Oil on canvas
Framed: 126 x 100.3 x 5.8 cm (49 5/8 x 39 1/2 x 2 5/16 in.); Unframed: 106 x 78 cm (41 3/4 x 30 11/16 in.); Former: 127.6 x 101.6 x 8.9 cm (50 1/4 x 40 x 3 1/2 in.)
Gift of Mr. and Mrs. Thomas A. Mann and Robert A. Mann 1992.398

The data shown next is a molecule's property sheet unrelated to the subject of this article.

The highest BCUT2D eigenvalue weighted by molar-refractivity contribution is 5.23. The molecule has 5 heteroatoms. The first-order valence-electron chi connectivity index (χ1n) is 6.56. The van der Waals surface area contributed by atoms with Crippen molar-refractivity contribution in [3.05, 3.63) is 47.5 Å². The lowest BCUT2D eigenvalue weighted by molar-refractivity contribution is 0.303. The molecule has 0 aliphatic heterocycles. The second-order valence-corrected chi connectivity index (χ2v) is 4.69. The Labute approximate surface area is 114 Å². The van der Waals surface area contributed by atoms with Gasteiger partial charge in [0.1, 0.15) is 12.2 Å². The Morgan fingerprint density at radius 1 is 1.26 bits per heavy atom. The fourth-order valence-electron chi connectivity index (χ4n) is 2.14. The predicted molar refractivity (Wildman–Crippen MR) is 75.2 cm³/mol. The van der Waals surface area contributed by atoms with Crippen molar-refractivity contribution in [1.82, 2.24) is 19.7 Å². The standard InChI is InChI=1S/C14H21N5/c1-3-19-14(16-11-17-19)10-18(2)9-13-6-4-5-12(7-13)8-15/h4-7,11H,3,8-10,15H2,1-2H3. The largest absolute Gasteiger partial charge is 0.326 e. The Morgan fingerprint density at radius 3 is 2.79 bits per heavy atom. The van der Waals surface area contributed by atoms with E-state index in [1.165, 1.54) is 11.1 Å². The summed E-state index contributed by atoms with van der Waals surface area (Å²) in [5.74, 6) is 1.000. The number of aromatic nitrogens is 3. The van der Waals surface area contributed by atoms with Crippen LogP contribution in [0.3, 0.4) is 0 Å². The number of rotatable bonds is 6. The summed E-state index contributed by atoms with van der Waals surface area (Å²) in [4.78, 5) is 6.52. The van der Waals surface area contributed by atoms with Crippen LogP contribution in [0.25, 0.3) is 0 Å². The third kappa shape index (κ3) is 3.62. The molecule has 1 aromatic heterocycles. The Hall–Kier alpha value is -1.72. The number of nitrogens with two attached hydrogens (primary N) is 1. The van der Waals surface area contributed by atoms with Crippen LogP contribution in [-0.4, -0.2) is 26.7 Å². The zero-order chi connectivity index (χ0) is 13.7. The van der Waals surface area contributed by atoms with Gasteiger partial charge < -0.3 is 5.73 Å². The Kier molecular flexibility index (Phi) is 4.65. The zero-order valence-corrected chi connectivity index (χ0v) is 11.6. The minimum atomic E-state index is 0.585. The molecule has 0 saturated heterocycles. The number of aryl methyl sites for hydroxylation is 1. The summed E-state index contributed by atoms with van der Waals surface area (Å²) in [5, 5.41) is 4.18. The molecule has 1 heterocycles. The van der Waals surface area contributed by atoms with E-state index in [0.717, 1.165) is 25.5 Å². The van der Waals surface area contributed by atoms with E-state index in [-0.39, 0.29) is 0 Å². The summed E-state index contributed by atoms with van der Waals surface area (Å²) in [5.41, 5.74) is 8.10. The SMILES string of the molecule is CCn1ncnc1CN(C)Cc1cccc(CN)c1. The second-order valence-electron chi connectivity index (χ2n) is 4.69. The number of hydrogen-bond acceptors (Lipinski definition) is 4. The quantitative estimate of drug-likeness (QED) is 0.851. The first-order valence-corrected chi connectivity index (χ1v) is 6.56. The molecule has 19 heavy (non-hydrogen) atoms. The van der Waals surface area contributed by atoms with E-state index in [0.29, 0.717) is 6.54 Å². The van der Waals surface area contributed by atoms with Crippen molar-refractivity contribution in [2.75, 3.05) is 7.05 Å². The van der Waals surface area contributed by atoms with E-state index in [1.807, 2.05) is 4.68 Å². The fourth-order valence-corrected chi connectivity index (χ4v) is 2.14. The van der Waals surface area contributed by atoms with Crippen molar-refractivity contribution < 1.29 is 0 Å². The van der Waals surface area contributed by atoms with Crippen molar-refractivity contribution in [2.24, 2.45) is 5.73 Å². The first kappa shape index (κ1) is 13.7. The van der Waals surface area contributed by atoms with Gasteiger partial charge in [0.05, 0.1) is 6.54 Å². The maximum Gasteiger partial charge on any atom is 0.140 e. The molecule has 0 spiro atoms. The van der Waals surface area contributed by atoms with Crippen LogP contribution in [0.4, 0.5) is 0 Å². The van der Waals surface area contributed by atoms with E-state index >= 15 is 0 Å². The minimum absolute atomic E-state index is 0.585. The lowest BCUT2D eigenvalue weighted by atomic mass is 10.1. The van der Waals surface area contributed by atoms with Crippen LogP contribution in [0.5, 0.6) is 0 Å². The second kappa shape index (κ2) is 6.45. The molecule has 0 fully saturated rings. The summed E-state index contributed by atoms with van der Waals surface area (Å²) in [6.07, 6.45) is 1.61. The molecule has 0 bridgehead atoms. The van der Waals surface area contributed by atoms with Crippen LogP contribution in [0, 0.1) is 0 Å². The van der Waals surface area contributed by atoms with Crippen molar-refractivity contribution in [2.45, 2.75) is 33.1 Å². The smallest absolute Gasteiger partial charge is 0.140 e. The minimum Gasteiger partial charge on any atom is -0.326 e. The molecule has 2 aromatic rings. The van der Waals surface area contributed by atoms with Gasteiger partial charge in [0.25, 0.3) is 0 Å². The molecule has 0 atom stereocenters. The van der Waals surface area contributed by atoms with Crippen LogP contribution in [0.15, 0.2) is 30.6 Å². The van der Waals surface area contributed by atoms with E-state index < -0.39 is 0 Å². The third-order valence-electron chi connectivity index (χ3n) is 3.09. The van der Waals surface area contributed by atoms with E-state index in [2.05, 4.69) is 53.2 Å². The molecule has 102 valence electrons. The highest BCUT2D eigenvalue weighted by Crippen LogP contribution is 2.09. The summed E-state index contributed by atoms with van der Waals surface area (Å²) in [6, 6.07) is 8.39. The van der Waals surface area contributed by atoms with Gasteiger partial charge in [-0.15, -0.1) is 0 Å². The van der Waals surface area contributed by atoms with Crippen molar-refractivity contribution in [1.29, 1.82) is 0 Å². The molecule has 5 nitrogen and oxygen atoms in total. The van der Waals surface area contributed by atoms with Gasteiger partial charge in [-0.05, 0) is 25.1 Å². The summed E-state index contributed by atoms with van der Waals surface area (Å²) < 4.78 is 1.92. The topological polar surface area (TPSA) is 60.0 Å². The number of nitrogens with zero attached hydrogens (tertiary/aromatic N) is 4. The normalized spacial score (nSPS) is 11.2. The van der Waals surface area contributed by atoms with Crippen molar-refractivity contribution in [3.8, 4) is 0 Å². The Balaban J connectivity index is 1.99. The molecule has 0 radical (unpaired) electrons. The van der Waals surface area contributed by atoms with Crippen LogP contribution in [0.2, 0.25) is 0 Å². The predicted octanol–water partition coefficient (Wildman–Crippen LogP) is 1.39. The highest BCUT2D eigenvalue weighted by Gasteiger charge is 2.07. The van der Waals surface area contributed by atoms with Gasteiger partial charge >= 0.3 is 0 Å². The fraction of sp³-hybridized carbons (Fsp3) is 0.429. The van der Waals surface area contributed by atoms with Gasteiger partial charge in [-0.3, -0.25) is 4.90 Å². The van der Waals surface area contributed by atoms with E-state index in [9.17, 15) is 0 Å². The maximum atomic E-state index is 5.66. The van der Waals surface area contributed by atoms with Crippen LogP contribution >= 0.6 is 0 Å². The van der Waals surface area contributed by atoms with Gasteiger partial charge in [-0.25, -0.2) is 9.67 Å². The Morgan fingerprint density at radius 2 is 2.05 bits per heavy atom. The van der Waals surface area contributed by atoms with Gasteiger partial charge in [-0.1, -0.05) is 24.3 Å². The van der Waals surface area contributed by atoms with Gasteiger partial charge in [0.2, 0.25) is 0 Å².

The Tarbells owned a summer home in New Castle, New Hampshire, on Great Island. Bos'n's Hill is located on the west side of Great Island and was a gathering spot for the Tarbell children. According to their daughter Josephine, this portrait depicts the artist's wife, Emeline Souther Tarbell, with the family's dog. Edmund Tarbell often used his family members as models and, in doing so, focused his art on upper-class Americans, usually women, at leisure. Here, Emeline pauses in her walk and glances down at the viewer as if to greet him or her. Along with Frank Benson, Tarbell is considered to be at the forefront of the Boston School of American painting, active in the early part of the 20th century. He was also a prominent member of The Ten American Painters, a group of American Impressionists from Boston and New York. As is evident in this painting, sunlight played a major role in his works, a style some have termed "Tarbellized Impressionism."
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